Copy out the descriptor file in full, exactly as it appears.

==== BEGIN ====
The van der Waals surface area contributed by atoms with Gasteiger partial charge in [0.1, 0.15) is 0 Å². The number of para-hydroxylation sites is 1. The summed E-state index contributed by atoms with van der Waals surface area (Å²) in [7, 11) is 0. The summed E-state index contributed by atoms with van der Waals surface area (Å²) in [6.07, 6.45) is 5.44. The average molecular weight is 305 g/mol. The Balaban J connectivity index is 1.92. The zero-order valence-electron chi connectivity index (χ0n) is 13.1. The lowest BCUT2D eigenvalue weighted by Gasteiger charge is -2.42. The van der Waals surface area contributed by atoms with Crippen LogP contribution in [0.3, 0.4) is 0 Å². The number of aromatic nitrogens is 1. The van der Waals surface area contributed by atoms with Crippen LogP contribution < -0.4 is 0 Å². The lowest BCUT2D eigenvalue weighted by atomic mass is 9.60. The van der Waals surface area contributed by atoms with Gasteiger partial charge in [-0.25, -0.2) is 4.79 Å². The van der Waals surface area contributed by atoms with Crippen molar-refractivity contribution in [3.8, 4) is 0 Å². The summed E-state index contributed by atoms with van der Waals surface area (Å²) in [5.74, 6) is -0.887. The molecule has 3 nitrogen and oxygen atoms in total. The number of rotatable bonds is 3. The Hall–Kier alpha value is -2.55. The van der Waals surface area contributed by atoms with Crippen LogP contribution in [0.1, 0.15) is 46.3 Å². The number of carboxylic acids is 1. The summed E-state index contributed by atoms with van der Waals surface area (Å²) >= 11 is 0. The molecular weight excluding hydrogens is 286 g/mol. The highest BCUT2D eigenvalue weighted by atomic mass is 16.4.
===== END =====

The van der Waals surface area contributed by atoms with Gasteiger partial charge in [0.1, 0.15) is 0 Å². The number of para-hydroxylation sites is 1. The summed E-state index contributed by atoms with van der Waals surface area (Å²) in [7, 11) is 0. The summed E-state index contributed by atoms with van der Waals surface area (Å²) in [6.07, 6.45) is 5.44. The average molecular weight is 305 g/mol. The Balaban J connectivity index is 1.92. The zero-order valence-electron chi connectivity index (χ0n) is 13.1. The lowest BCUT2D eigenvalue weighted by Gasteiger charge is -2.42. The van der Waals surface area contributed by atoms with Crippen LogP contribution in [0.3, 0.4) is 0 Å². The number of aromatic nitrogens is 1. The van der Waals surface area contributed by atoms with Crippen LogP contribution < -0.4 is 0 Å². The lowest BCUT2D eigenvalue weighted by atomic mass is 9.60. The van der Waals surface area contributed by atoms with Gasteiger partial charge in [-0.25, -0.2) is 4.79 Å². The van der Waals surface area contributed by atoms with Crippen molar-refractivity contribution in [3.8, 4) is 0 Å². The summed E-state index contributed by atoms with van der Waals surface area (Å²) in [5.74, 6) is -0.887. The molecule has 3 nitrogen and oxygen atoms in total. The number of rotatable bonds is 3. The Hall–Kier alpha value is -2.55. The van der Waals surface area contributed by atoms with Crippen LogP contribution in [0.1, 0.15) is 46.3 Å². The number of carboxylic acids is 1. The summed E-state index contributed by atoms with van der Waals surface area (Å²) >= 11 is 0. The molecular weight excluding hydrogens is 286 g/mol. The highest BCUT2D eigenvalue weighted by atomic mass is 16.4.